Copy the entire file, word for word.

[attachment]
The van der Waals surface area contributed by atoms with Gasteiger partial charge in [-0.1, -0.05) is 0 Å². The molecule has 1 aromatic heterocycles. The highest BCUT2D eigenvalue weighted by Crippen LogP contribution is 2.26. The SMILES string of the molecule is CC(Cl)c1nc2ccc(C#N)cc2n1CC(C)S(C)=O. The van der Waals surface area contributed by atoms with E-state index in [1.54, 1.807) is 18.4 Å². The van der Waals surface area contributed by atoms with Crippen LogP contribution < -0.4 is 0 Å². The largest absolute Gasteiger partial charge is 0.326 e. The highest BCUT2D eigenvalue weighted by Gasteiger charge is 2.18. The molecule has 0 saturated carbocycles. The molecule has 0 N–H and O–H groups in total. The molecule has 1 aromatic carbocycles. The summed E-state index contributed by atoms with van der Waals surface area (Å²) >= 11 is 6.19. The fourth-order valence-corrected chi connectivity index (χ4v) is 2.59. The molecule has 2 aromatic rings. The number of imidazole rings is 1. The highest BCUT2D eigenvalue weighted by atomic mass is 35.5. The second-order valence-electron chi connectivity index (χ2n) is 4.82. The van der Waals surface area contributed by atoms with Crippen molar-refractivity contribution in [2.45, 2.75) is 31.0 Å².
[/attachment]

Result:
The van der Waals surface area contributed by atoms with Gasteiger partial charge in [-0.1, -0.05) is 0 Å². The molecule has 1 aromatic heterocycles. The highest BCUT2D eigenvalue weighted by Crippen LogP contribution is 2.26. The SMILES string of the molecule is CC(Cl)c1nc2ccc(C#N)cc2n1CC(C)S(C)=O. The van der Waals surface area contributed by atoms with E-state index in [1.54, 1.807) is 18.4 Å². The van der Waals surface area contributed by atoms with Crippen LogP contribution < -0.4 is 0 Å². The largest absolute Gasteiger partial charge is 0.326 e. The highest BCUT2D eigenvalue weighted by Gasteiger charge is 2.18. The molecule has 0 saturated carbocycles. The molecule has 0 N–H and O–H groups in total. The molecule has 1 aromatic carbocycles. The summed E-state index contributed by atoms with van der Waals surface area (Å²) >= 11 is 6.19. The fourth-order valence-corrected chi connectivity index (χ4v) is 2.59. The molecule has 2 aromatic rings. The number of imidazole rings is 1. The highest BCUT2D eigenvalue weighted by atomic mass is 35.5. The second-order valence-electron chi connectivity index (χ2n) is 4.82. The van der Waals surface area contributed by atoms with Crippen molar-refractivity contribution in [2.45, 2.75) is 31.0 Å².